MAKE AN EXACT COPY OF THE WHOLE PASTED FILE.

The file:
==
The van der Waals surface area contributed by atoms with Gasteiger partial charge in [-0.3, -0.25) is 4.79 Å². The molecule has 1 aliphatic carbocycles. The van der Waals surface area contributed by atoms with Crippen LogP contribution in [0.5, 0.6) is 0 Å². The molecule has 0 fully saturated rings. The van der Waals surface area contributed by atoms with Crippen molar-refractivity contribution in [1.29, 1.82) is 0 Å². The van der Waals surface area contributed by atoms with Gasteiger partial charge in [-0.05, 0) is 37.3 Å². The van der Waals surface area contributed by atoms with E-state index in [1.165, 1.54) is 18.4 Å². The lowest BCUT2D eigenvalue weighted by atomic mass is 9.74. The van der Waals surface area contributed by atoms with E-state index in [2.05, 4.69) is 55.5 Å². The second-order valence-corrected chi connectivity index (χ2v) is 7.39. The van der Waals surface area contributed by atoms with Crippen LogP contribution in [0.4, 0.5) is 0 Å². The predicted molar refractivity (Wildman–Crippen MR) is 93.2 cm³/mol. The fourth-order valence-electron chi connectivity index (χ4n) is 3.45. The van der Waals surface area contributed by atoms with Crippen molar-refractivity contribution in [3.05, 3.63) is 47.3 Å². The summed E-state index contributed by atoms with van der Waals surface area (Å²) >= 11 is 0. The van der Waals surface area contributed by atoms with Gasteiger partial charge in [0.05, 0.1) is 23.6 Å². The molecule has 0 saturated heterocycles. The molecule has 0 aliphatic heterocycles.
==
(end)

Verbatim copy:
The van der Waals surface area contributed by atoms with Gasteiger partial charge in [-0.3, -0.25) is 4.79 Å². The molecule has 1 aliphatic carbocycles. The van der Waals surface area contributed by atoms with Crippen LogP contribution in [0.5, 0.6) is 0 Å². The molecule has 0 fully saturated rings. The van der Waals surface area contributed by atoms with Crippen molar-refractivity contribution in [1.29, 1.82) is 0 Å². The van der Waals surface area contributed by atoms with Gasteiger partial charge in [-0.05, 0) is 37.3 Å². The van der Waals surface area contributed by atoms with E-state index in [1.165, 1.54) is 18.4 Å². The lowest BCUT2D eigenvalue weighted by atomic mass is 9.74. The van der Waals surface area contributed by atoms with E-state index in [2.05, 4.69) is 55.5 Å². The second-order valence-corrected chi connectivity index (χ2v) is 7.39. The van der Waals surface area contributed by atoms with Crippen LogP contribution in [0.4, 0.5) is 0 Å². The predicted molar refractivity (Wildman–Crippen MR) is 93.2 cm³/mol. The fourth-order valence-electron chi connectivity index (χ4n) is 3.45. The van der Waals surface area contributed by atoms with Crippen molar-refractivity contribution in [3.05, 3.63) is 47.3 Å². The summed E-state index contributed by atoms with van der Waals surface area (Å²) >= 11 is 0. The van der Waals surface area contributed by atoms with Gasteiger partial charge in [0.05, 0.1) is 23.6 Å². The molecule has 0 saturated heterocycles. The molecule has 0 aliphatic heterocycles.